Tunisian leader seeks to dissolve country’s highest judiciary

TUNIS, Tunisia (AP) — Tunisia’s president announced a plan to dissolve the national judiciary, which is suspected of corruption and mishandling of sensitive political affairs, local media reported Sunday.

President Kais Saied’s decision to dissolve the Superior Council of the Judiciary comes as Tunisians celebrated on Sunday the ninth anniversary of the assassination of a prominent left-wing leader and outspoken critic of the Islamist movement.

During a surprise visit to the Tunisian Interior Ministry on Saturday evening, Said lambasted members of the judiciary, accusing some judges and magistrates of “corruption…nepotism…and obstruction of proceedings in several cases, including those of political assassinations”.

“The Superior Council of the Judiciary can now consider itself a thing of the past,” the president said, adding that a decree establishing a provisional council will soon be issued.


Opposition leader Chokri Belaïd was shot dead outside his home on February 6, 2013. He was a vocal critic of the Islamist movement Ennahda, then in power. Six months later, another left-wing politician, Mohammed Brahimi, was assassinated. No one has been convicted in either case.

Tunisia plunged into a deep political crisis after the two killings in 2013. Tunisia’s 2011 revolution sparked the pro-democracy uprising known as the Arab Spring and was seen as the country with the best chance of realizing real change. democratic until this crisis after the killings.

Last July, following nationwide anti-government protests, Saied sacked his prime minister, assumed full executive powers and froze parliament in the North African nation. He has ruled by fiat ever since, cracking down on corruption and throwing several lawmakers and businessmen in jail for bribery.

While constitutional lawyers and political opponents, including the influential Islamist party, say the president’s actions are illegal, the decision has proven popular with the Tunisian public.

Supporters of the slain politicians have blamed the Islamist party for the killings, saying Ennahda has continually slowed down the judicial process in these cases. Ennahda leaders have denied any involvement.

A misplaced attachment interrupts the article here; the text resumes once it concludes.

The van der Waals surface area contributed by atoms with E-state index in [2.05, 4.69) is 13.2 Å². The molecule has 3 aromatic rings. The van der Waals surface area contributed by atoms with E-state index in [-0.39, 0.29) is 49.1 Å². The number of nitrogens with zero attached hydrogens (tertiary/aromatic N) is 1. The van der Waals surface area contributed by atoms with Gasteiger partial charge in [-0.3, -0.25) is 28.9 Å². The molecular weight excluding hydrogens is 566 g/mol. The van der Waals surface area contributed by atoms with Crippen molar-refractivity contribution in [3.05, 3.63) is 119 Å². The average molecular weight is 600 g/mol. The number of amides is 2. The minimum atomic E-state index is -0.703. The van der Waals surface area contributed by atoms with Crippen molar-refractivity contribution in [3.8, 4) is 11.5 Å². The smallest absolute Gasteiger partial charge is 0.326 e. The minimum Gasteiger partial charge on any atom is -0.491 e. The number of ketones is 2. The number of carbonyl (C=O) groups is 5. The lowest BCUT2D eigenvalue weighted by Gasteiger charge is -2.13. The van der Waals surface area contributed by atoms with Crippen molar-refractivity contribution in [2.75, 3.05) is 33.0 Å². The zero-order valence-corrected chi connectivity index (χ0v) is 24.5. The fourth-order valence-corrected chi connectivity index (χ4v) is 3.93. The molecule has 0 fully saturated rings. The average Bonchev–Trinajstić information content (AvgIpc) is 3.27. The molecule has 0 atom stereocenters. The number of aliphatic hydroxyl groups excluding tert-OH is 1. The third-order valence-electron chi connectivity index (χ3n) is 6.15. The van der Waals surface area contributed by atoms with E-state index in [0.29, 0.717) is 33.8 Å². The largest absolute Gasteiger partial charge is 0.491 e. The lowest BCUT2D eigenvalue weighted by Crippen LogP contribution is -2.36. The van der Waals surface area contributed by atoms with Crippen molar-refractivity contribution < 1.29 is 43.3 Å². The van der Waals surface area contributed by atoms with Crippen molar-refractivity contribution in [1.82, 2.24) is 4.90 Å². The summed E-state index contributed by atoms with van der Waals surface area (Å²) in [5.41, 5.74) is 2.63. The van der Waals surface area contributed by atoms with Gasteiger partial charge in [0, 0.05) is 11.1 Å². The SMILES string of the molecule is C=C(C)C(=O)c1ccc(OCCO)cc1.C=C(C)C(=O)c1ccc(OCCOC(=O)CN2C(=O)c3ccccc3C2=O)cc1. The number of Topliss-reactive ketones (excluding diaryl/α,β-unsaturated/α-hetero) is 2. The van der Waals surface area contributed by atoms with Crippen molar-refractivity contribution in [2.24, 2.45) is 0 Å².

Saied accused the magistrates of mishandling Belaid’s case and accused them of “denying Tunisians the right to know the truth”. He called on Tunisians to demonstrate peacefully against the judges who kept “the assassination file in the drawer for years”.

The president’s call for protests came despite the government’s ban on public gatherings due to COVID-19 restrictions.

Several hundred people marched through the capital, Tunis, on Sunday and demanded “truth and justice for Belaid”. They organized a sit-in at the headquarters of the Superior Council of the Judiciary and demanded the dissolution of the body.

Council chairman Youssef Bouzakher said the body remains intact because the president does not have the power to dissolve it under Tunisia’s constitution.

“We continue to carry out our duties and we will defend the judicial council with all the means at our disposal,” Bouzakher said in a statement Sunday to Radio Mosaïque.

Ghazi Chaouachi, the leader of the opposition Democratic Party, said the president’s attempt to dissolve the judicial council was part of his “power grab”.

“By getting hold of the judiciary, having captured the executive and the legislature, its control is almost total,” Ghaouachi said.

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